Medicine at Sea: Poxed and Scurvied

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Society of Genealogists

14 Charterhouse Buildings, Goswell Road
Greater London

Live Zoom talk for social historians: Kevin Brown explains how the well-being of ships’ crews became increasingly important. When European sailors began to explore the world, it was difficult to keep them healthy. Malnourishment and crowded conditions bred disease. These diseases could decimate the indigenous populations in other parts of the world. Plus new diseases could be brought back to Europe. The well-being of crews became a dominant factor in the success of naval operations. The Royal Navy led the way in shipboard medical provision. It sponsored many of the advances in diet and hygiene, giving them a significant advantage during the Napoleonic Wars. The improvements trickled down to the merchant service. Eventually, the struggle to improve the fitness of seamen became a national concern. It resulted in a series of far-reaching, and sometimes bizarre, public health measures, generally directed against the effects of drunkenness and the pox. In this way, as in many others, the attempts to address the specific needs of the seafarer developed into wider implications for society as a whole. About Kevin Brown: Kevin is an authority on the history of medicine. He is Trust Archivist to Imperial College Healthcare NHS Trust and Alexander Fleming Laboratory Museum Curator at St Mary’s Hospital, London. You can join Kevin for a Questions session at the end of the talk.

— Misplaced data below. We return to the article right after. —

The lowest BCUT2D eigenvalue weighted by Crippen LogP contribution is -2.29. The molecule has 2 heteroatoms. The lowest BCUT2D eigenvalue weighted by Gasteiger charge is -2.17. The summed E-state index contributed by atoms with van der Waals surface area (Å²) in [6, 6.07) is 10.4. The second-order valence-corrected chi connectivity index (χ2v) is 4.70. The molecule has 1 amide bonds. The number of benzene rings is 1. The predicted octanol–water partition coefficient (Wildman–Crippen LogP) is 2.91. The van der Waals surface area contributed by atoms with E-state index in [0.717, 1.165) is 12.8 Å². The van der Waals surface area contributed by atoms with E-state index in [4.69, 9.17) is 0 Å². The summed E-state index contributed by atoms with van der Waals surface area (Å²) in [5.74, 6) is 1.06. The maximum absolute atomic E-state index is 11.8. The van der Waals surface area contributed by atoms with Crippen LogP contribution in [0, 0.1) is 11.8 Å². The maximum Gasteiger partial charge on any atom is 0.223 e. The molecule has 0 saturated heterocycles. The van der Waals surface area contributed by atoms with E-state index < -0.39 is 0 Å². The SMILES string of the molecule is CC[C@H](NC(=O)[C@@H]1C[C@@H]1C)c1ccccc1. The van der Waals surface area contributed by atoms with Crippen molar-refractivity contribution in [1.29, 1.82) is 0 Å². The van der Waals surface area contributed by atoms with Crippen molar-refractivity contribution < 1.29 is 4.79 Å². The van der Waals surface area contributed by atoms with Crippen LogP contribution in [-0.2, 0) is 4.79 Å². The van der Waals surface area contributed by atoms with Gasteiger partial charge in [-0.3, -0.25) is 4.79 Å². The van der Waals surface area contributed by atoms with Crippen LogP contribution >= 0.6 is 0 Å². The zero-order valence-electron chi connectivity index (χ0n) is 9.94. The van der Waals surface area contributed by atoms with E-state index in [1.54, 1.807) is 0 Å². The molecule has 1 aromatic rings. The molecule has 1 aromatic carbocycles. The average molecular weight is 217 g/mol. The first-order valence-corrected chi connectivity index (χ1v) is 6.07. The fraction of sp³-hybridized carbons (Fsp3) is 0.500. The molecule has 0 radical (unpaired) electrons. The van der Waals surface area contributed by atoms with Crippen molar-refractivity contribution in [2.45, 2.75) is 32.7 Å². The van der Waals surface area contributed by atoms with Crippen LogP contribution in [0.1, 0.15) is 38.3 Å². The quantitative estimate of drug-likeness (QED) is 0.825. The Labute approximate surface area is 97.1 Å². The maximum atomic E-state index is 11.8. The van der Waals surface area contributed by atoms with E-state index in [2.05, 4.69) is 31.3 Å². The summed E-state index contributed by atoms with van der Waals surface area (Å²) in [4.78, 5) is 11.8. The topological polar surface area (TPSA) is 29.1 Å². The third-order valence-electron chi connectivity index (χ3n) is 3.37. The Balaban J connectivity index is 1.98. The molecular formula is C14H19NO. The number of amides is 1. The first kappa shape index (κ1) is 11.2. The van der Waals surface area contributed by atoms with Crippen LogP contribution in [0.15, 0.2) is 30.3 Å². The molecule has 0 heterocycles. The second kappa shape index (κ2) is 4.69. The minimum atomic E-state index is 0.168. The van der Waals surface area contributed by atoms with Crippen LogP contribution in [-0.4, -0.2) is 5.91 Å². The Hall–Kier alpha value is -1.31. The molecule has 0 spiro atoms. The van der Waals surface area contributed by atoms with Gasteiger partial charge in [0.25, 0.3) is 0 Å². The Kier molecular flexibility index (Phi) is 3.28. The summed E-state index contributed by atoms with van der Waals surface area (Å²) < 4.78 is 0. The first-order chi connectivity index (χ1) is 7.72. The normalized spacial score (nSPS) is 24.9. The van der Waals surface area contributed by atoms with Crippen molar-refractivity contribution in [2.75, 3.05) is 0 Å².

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Upcoming event dates:

  • Saturday 22nd August 2020 10:30 - 11:30


Live 1-hour Zoom talk: £10.00; discounted for Members of Society of Genealogists £5.00. On 21 August an email invitation will be sent to all who have booked which includes a password and link to the talk - remember to check your spam folder!

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